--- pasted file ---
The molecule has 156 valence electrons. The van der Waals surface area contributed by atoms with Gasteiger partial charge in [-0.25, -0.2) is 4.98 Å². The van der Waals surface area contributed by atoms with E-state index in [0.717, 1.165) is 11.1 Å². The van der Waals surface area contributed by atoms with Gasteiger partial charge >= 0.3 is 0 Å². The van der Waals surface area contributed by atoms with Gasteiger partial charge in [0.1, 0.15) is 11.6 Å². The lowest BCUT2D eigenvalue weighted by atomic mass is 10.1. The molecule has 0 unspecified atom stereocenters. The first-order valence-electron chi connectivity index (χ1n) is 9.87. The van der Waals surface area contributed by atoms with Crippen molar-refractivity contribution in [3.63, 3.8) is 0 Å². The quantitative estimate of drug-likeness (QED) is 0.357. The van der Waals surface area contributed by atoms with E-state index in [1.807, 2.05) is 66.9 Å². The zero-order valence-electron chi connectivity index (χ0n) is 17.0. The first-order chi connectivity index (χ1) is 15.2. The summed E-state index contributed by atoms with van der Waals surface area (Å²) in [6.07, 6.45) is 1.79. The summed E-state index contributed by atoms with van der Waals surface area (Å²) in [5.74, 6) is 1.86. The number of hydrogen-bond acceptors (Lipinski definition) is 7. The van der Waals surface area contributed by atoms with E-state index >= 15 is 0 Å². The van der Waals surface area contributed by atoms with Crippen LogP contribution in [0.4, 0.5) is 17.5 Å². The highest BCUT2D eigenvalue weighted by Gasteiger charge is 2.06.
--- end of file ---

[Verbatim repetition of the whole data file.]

The molecule has 156 valence electrons. The van der Waals surface area contributed by atoms with Gasteiger partial charge in [-0.25, -0.2) is 4.98 Å². The van der Waals surface area contributed by atoms with E-state index in [0.717, 1.165) is 11.1 Å². The van der Waals surface area contributed by atoms with Gasteiger partial charge >= 0.3 is 0 Å². The van der Waals surface area contributed by atoms with Gasteiger partial charge in [0.1, 0.15) is 11.6 Å². The lowest BCUT2D eigenvalue weighted by atomic mass is 10.1. The molecule has 0 unspecified atom stereocenters. The first-order valence-electron chi connectivity index (χ1n) is 9.87. The van der Waals surface area contributed by atoms with Crippen molar-refractivity contribution in [3.63, 3.8) is 0 Å². The quantitative estimate of drug-likeness (QED) is 0.357. The van der Waals surface area contributed by atoms with E-state index in [1.807, 2.05) is 66.9 Å². The zero-order valence-electron chi connectivity index (χ0n) is 17.0. The first-order chi connectivity index (χ1) is 15.2. The summed E-state index contributed by atoms with van der Waals surface area (Å²) in [6.07, 6.45) is 1.79. The summed E-state index contributed by atoms with van der Waals surface area (Å²) in [5.74, 6) is 1.86. The number of hydrogen-bond acceptors (Lipinski definition) is 7. The van der Waals surface area contributed by atoms with E-state index >= 15 is 0 Å². The van der Waals surface area contributed by atoms with Crippen LogP contribution in [0.4, 0.5) is 17.5 Å². The highest BCUT2D eigenvalue weighted by Gasteiger charge is 2.06.